PFE: .*imq_stream_disable_stream.*

imq_stream_disable_stream() messages are logged when the router is unable to drain a queue within a specific period of time. This message is usually an indication of recovery from an issue, rather than an issue in and of itself.

The problem related to this syslog message is described in the following sections:

The imq_stream_disable_stream message is logged when an internal part of the I-chip is unable to clear data to make room for new data streams. The message indicates that the queue was not drained within 200ms, so the software stopped trying to disable the queue.

The error message will look similar to this:

This particular message can be misleading; because, while it does indicate that an error occurred, this error usually only appears when an I-chip wedge condition has been recovered.

An I-chip wedge condition occurs when the I-chip is unable or is limited in its ability to pass traffic. A variety of different conditions can cause this state. Prior to Junos 9.3, such a condition was only recoverable by resetting the FEB on an M-120, or the FPC on an MX series router. After Junos 9.3, recovery mechanisms were built into the software.

There are times other than when a wedge condition is cleared that you may encounter this message. When CoS scheduling parameter changes are made on an interface, it will try to disable the corresponding streams first before making the changes. If a scenario exists where the streams cannot be disabled, then this error will appear.

When the error message imq_stream_disable_stream() failed to disable physical queue is seen after the reset of the FEB or FPC, its presence is a marker indicating that the recovery was successful. Even after Junos 9.3 you will still see this message after a wedge condition has been recovered, even though the software will recover automatically if possible. Also, when the message appears in a non-wedge scenario (configuration being removed from an interface, for example), the message is considered to be non-impacting.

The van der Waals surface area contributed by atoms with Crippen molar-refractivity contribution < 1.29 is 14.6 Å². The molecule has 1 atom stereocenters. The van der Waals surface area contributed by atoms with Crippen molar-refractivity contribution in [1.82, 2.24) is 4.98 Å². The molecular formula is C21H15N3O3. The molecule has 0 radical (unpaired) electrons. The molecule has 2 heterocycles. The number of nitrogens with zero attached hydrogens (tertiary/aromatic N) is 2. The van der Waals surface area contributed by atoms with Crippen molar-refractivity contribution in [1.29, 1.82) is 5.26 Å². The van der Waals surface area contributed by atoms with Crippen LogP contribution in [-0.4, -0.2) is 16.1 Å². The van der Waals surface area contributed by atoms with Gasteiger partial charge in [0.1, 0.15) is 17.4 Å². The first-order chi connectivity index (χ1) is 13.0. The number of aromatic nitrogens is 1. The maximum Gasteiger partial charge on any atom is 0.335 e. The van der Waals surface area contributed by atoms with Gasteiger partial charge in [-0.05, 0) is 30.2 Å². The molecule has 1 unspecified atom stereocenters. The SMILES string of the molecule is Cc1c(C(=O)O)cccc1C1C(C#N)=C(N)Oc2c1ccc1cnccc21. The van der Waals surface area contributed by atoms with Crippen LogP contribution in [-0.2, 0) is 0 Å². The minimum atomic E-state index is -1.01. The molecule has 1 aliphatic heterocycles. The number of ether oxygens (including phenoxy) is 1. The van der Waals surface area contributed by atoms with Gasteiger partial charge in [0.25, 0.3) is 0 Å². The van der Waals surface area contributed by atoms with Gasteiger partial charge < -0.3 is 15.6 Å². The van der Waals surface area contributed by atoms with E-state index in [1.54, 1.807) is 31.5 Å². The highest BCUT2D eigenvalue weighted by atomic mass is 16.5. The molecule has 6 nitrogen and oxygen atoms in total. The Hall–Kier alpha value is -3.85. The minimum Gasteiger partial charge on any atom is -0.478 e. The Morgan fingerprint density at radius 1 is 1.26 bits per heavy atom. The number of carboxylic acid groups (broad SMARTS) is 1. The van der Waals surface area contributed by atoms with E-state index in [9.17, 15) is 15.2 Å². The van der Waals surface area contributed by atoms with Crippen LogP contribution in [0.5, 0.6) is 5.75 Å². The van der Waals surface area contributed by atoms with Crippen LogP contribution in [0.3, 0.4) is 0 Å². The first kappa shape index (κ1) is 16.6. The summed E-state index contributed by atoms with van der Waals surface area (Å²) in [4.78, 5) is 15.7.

Because this message is non-impacting and is often an indicator of recovery, rather than indicating a problem, it has been suggested that the message be changed from an error to an informational message. As of this writing, it is still seen as an error in syslog messages.

If you are seeing this message, monitor the router to see if the message continues to appear when no changes are being made. Monitor the interfaces affected by the corresponding fpcs to see if packet drops are incrementing while the message is present. If they are, this may indicate an undiscovered issue.

No action is necessary for this message. It is informational and indicates that a problem has been averted, rather than that a problem exists.

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